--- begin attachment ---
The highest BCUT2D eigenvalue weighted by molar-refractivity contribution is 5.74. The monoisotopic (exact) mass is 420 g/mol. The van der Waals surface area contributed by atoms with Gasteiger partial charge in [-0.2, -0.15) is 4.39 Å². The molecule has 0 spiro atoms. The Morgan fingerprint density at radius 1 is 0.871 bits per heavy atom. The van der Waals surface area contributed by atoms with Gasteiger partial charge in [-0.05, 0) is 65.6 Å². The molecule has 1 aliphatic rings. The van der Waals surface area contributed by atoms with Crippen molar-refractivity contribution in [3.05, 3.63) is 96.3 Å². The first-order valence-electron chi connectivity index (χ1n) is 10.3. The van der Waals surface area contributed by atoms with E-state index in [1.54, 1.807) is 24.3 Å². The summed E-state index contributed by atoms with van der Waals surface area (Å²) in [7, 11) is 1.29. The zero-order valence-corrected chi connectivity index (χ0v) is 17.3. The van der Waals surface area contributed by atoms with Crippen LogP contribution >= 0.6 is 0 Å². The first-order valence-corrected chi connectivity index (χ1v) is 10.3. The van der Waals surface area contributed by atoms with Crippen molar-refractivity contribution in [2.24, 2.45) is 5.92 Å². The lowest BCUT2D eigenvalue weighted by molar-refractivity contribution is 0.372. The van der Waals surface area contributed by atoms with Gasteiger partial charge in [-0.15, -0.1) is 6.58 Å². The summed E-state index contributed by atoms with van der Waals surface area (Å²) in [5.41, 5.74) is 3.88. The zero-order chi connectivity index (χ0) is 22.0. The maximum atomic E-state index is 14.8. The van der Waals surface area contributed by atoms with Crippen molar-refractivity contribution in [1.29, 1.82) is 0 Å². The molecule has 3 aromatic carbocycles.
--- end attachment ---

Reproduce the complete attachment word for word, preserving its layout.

The highest BCUT2D eigenvalue weighted by molar-refractivity contribution is 5.74. The monoisotopic (exact) mass is 420 g/mol. The van der Waals surface area contributed by atoms with Gasteiger partial charge in [-0.2, -0.15) is 4.39 Å². The molecule has 0 spiro atoms. The Morgan fingerprint density at radius 1 is 0.871 bits per heavy atom. The van der Waals surface area contributed by atoms with Gasteiger partial charge in [-0.05, 0) is 65.6 Å². The molecule has 1 aliphatic rings. The van der Waals surface area contributed by atoms with Crippen molar-refractivity contribution in [3.05, 3.63) is 96.3 Å². The first-order valence-electron chi connectivity index (χ1n) is 10.3. The van der Waals surface area contributed by atoms with E-state index in [1.54, 1.807) is 24.3 Å². The summed E-state index contributed by atoms with van der Waals surface area (Å²) in [7, 11) is 1.29. The zero-order valence-corrected chi connectivity index (χ0v) is 17.3. The van der Waals surface area contributed by atoms with Crippen LogP contribution >= 0.6 is 0 Å². The first-order valence-corrected chi connectivity index (χ1v) is 10.3. The van der Waals surface area contributed by atoms with Crippen molar-refractivity contribution in [2.24, 2.45) is 5.92 Å². The lowest BCUT2D eigenvalue weighted by molar-refractivity contribution is 0.372. The van der Waals surface area contributed by atoms with Gasteiger partial charge in [-0.15, -0.1) is 6.58 Å². The summed E-state index contributed by atoms with van der Waals surface area (Å²) in [5.41, 5.74) is 3.88. The zero-order chi connectivity index (χ0) is 22.0. The maximum atomic E-state index is 14.8. The van der Waals surface area contributed by atoms with Crippen molar-refractivity contribution in [1.29, 1.82) is 0 Å². The molecule has 3 aromatic carbocycles.